Are We Contemplative Enough?
by Father Warren Savage
My mother would always say to us, do not forget where you come from. You are a child of God. Titles get in the way. We only should be introduced as children of God. We all come from a creator who does not have partiality, but who created us in love.
Our Intertribal Council from Worcester gathered us around a fire of love… and called upon the spirit from north, south, east, and west: that spirit of love that nurtures us, cultivates us, and heals us, and grows us into a marvelous human community. We notice that the beautiful brother had to keep that fire kindled because it can go out. And when it goes out, it is cold. Maybe what we are experiencing, here and beyond, is a need to rekindle a fire so that it doesn’t ever go out again. Then we are all warmed by a common fire, a purpose and a mission to eradicate the world of anything that is against love.
We shall overcome. We shall only overcome in the silence, listening to the voice of the Creator, the voice of silence. We shall only overcome in a place of silence to be contemplative enough to know that silence eradicates everything. There is just too much noise in the world, the noise of hatred. That noise can only be dispelled when we take the silence and create Agape.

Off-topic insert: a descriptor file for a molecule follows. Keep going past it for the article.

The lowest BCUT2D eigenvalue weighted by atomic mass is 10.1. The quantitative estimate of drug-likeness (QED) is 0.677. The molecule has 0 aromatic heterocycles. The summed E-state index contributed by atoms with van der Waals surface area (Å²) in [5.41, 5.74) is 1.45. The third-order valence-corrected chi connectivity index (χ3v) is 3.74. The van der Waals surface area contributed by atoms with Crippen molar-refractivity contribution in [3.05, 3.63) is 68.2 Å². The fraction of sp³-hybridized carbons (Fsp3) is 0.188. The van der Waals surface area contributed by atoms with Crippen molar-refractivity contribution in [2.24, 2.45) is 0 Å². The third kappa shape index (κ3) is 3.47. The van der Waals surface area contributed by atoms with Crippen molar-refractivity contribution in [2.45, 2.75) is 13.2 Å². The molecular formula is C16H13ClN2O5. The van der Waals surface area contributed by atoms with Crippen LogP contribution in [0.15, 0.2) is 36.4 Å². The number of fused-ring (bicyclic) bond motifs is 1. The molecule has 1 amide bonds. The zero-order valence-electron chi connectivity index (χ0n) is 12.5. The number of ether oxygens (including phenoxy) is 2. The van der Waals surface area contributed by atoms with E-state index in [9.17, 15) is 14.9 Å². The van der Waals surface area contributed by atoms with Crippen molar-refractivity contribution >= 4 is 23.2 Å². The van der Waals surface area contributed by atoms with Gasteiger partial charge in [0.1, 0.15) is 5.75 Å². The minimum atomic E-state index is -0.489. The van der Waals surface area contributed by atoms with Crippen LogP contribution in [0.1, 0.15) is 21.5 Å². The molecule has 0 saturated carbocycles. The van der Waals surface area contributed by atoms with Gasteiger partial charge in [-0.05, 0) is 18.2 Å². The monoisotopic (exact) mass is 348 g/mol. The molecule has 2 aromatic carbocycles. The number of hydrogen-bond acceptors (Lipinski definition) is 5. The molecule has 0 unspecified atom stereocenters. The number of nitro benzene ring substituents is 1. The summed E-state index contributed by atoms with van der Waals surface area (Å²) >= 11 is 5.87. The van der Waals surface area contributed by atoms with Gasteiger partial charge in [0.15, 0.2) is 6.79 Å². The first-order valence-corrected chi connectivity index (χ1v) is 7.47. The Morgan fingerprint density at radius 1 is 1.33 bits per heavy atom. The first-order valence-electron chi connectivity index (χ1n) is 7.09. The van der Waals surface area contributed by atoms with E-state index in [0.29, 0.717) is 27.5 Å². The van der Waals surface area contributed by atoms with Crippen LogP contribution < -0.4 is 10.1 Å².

We are not here by ourselves. We got here because someone else fought to get us here, freedom fighters, who had to die along the way so that we could get up here and sound intelligent.
Howard Thurman’s grandmother was a slave, so he comes from a heritage of bondage. Still, he found a way, with the help of others, to become a professor and a Baptist preacher who taught at Morehouse and Spelman colleges. He worked for reconciliation as a pacifist who promoted interracial fellowship.
“The movement of the spirit of God, in the heart of men, often calls them to act against the spirit of their times, or causes them to anticipate a spirit for a new world which is yet in the making. In a moment of dedication, they are giving wisdom and courage to dare a deed that challenges, and to kindle a hope that inspires.”
That quote reminds me of Dr. John Bracey, a man moved by the spirit, in whose heart is only goodness and kindness. He has taught many students and called them to act against the spirit of their times. He has been the provocateur, asking students to anticipate a spirit which is in the making. In a moment of dedication, he calls them to listen to those who have gone before, to dare a deed that challenges, and to kindle a hope that inspires.
Our actions speak louder than words. You don’t need a degree to eradicate racism. All you need is an open heart, open arms, and people who speak by their actions.
Father Warren Savage, Chaplain, Westfield State University; National Black Catholic Clergy Caucus